• Research Experiences for Undergraduates Astrobiology Program — The Institute for Astronomy has an NSF-sponsored REU program. UHNAI postdocs N. Haghighipour and L. Chizmadia sponsored 3 REU student projects during the summer 2006, and one project in 2007, with projects involving the possibility of additional planets in the g Cephei binary planetary system, habitable planets in the planetary system of HD69830, and on using Fe and Mg in Olivine as an indicator of asteroidal hydrothermal alteration.
  • Space Grant Fellowships — N. Schorghofer has overseen the research of two undergraduate students in the Space Grant Program to study the formation of the Martian slope streaks, which are analogous to terrestrial features casued by melting of seasonal frost.

K-12 Education and Public Outreach

Our EPO activities are grouped into K-14 workshops for students and teachers, public talks, involvement in the Hawaii State Science Fair. In addition, we have been developing partnerships for cost sharing and have been expanding program opportunities by teaming with others. These teaming opportunities include the Bishop Museum , Oahu Women in Technology, the Maui Economic Development Board, the American Association of Variable Star Observers, the DeKalb Observatory and the Haleakala astronomy club. In addition there have been relationships developed with State and Federal programs which are enabling our activities to reach gifted Native Hawaiian students as well as disadvantaged students. During the year, our EPO activities have included workshops at 7 national and international conferences.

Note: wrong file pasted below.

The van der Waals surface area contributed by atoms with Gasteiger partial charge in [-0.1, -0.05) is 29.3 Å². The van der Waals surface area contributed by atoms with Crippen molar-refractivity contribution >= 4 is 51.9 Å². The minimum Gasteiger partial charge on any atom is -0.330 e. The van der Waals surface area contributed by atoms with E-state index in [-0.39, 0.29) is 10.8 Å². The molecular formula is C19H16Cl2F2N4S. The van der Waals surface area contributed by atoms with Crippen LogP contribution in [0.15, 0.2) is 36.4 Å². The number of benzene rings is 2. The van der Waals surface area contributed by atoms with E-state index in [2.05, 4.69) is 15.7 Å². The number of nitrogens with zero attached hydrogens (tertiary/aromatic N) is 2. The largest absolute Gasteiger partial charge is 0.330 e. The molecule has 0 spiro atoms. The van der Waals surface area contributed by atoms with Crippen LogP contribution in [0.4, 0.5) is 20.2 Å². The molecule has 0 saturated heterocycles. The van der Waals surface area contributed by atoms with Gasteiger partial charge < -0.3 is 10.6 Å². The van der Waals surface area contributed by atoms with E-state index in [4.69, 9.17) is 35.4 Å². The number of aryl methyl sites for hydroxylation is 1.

In addition, we have hosted our major teacher summer program in Hawaii, as well as local EPO events for the public.

  • Alii Summer Teacher Workshop — The Astrobiology Laboratory Institute for Instructors is held for 1 week each summer and gives teachers hands on experience and content background in astrobiology, with the participation of a large fraction of our team.
  • Search for Life in the Universe — In conjunction with the CASS summer school, the UHNAI team hosted a public debate featuring Chris McKay (NASA Ames) and Seth Shostak (SETI Institute) exploring the question of “Does Extraterrestrial Life Exist?